From lights and sounds, to solar trash compactors, to security and safety, technology is becoming an increasingly important way to activate and manage place.
Having scouted some emerging technologies at SXSW last month, I am increasing impressed with how technology is facilitating a renaissance for many urban downtowns around the world.
My favorite technologies for building livable communities include Ushahidi, SeeClickFix, and OpenGovernment. Beyond the hi-tech tools, I’ll be talking about the human interface - exactly how city leaders can foster a culture of innovation. Hint: by harnessing educational institutions, museums, and libraries in new ways, it’s possible to stoke the imaginations of citizens and rev up the local idea economy.
Economist Paul Romer and his ambitious Charter Cities project is proving that idea economies are the future--leading to new products, markets, and businesses.
Ideas flower first in our imaginations. Many of the ways we inspired innovation in the 20th century are now obsolete. The old social paradigm delivered public education and community acculturation via public institutions such as museums, universities and libraries. New technologies and information resources are eroding the traditional value of this cultural infrastructure.
It’s time to talk candidly about how cultural institutions can occupy a new and valuable role in cities. And, equally important, how they’ll effectively communicate this role to citizens to drive prosperity in the idea economy.
Tuesday, April 5, 2011
For me, giving a keynote allows me to interact with two things I hold dear—people and ideas. When our work involves the things we love, it can give us that feeling of rapture that transcends everyday life. It’s a phenomenon Csíkszentmihályi called FLOW.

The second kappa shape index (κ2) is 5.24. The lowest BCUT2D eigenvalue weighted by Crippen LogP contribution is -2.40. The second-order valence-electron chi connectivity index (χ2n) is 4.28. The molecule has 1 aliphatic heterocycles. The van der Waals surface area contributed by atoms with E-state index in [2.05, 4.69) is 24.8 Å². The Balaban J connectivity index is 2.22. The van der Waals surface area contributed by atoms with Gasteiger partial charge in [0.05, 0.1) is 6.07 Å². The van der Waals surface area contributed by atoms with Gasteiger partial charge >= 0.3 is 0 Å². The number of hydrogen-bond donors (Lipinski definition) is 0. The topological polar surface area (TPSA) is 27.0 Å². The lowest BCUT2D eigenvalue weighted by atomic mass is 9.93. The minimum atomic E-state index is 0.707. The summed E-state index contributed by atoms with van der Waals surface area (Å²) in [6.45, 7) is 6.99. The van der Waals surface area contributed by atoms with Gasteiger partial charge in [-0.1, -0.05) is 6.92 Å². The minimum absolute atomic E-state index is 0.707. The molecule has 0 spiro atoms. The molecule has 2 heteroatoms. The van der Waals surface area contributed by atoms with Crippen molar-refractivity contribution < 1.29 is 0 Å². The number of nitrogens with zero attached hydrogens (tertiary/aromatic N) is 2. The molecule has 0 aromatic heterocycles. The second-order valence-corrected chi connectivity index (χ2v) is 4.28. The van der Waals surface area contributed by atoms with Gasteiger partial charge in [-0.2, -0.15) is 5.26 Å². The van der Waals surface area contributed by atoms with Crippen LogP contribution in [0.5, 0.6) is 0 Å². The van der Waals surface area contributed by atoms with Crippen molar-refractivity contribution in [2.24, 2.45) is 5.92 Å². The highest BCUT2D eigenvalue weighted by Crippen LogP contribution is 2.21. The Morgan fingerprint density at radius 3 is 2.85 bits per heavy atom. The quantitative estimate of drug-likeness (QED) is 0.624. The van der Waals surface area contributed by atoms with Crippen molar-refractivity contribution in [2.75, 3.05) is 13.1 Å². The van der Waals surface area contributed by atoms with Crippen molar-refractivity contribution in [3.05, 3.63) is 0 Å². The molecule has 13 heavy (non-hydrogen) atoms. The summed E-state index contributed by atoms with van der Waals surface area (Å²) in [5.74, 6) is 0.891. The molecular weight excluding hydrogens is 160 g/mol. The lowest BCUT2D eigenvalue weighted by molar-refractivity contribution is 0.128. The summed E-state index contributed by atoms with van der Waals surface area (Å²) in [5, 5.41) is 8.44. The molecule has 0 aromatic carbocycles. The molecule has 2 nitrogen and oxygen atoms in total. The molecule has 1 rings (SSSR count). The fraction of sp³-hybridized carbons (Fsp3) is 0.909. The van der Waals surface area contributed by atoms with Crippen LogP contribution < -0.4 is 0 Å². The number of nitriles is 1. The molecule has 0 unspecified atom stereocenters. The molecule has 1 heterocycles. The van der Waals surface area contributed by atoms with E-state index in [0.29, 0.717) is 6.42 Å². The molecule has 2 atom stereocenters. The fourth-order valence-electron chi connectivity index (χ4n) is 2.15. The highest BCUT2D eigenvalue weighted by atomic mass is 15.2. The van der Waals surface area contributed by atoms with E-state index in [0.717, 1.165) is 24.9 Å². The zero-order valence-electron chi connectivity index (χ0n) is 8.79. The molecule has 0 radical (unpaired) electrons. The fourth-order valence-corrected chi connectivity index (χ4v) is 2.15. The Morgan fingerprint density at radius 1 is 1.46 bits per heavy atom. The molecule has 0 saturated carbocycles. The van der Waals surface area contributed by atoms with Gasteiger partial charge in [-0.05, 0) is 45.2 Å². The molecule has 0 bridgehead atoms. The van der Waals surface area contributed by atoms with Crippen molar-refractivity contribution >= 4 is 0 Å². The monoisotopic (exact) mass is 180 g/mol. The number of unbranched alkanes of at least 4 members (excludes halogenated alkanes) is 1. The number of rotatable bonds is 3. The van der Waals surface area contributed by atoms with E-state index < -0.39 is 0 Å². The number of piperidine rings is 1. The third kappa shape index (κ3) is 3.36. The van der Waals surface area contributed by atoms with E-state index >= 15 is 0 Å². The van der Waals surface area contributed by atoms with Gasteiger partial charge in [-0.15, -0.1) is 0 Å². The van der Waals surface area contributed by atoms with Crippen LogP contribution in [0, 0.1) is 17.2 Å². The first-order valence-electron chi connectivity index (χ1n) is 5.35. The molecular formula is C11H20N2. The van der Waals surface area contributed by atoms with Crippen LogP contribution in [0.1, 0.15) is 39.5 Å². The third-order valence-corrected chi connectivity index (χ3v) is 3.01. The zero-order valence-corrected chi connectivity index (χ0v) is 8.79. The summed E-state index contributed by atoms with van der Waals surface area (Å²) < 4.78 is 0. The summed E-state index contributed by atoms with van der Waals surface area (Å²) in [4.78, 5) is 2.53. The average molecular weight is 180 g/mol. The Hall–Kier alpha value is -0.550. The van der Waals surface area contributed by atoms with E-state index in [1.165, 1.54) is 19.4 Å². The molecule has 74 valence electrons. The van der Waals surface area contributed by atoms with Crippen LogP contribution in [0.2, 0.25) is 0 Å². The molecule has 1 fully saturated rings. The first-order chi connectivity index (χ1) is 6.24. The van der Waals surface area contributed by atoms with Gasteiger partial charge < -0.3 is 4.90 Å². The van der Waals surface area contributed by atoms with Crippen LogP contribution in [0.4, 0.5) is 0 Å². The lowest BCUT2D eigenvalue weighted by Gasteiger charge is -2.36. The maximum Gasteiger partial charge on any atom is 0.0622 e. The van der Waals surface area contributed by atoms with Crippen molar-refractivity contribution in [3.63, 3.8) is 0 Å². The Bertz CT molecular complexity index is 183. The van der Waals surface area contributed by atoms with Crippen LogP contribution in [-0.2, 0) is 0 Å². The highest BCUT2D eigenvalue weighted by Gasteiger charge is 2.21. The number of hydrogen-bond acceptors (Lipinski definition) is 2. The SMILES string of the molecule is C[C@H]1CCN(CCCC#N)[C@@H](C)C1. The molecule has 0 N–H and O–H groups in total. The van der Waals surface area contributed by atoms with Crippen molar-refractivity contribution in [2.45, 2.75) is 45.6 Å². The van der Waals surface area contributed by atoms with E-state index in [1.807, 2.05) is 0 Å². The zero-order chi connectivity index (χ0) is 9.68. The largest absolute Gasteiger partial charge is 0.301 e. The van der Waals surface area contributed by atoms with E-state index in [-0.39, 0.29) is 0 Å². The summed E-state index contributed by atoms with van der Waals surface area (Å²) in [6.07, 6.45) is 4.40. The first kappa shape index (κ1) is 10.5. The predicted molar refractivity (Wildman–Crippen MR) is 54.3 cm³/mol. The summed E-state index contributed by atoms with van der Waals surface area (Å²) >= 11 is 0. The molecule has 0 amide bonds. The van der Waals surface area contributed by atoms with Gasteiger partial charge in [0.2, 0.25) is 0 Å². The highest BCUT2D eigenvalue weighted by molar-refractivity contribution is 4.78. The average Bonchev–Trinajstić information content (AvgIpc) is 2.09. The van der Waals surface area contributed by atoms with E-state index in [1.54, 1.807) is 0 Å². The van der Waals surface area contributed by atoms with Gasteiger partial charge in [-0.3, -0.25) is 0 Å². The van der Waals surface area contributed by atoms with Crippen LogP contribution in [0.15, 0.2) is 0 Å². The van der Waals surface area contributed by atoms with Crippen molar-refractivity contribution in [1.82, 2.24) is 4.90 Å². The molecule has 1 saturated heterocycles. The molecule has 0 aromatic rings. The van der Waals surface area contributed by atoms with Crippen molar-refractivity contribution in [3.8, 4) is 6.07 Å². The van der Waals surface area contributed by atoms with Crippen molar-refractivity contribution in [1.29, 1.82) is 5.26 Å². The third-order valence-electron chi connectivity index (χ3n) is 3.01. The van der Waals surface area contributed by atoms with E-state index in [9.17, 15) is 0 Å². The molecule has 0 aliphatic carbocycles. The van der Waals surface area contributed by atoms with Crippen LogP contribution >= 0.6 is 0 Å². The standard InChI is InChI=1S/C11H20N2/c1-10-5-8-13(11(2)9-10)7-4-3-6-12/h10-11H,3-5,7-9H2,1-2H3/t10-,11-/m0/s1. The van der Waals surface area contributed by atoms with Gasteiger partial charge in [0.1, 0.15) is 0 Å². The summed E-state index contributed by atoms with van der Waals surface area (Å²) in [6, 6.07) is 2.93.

Next month, I’ll address the Qualitative Research Consultants Association. To get ready, I sat down with qualitative research master Liz Van Patten to talk about the future market of research. Our chat got me thinking about Kurzweil's singularity.
The more data produced, the more we’ll need super-smart machines to make sense of it. I’ve been fascinated by artificial intelligence since Google began consuming the volumes of the world’s best libraries. I think Kurzweil is on to something, although I see a different set of opportunities spinning off AI. I’ll be discussing those at the upcoming QRCA Symposium.
QRCA is a tribe that shares my lifelong love affair with learning by discovery. Research is one the best parts of my job. I’m ecstatic at the prospect of being among them for an afternoon.
Monday, April 4, 2011
To fulfill their future destinies, cultural institutions will welcome playful experimentation with the public.
Try to imagine an antidote to the contentious, head-shrinking town hall sessions discussing a public museum, park or library.
It might look like this: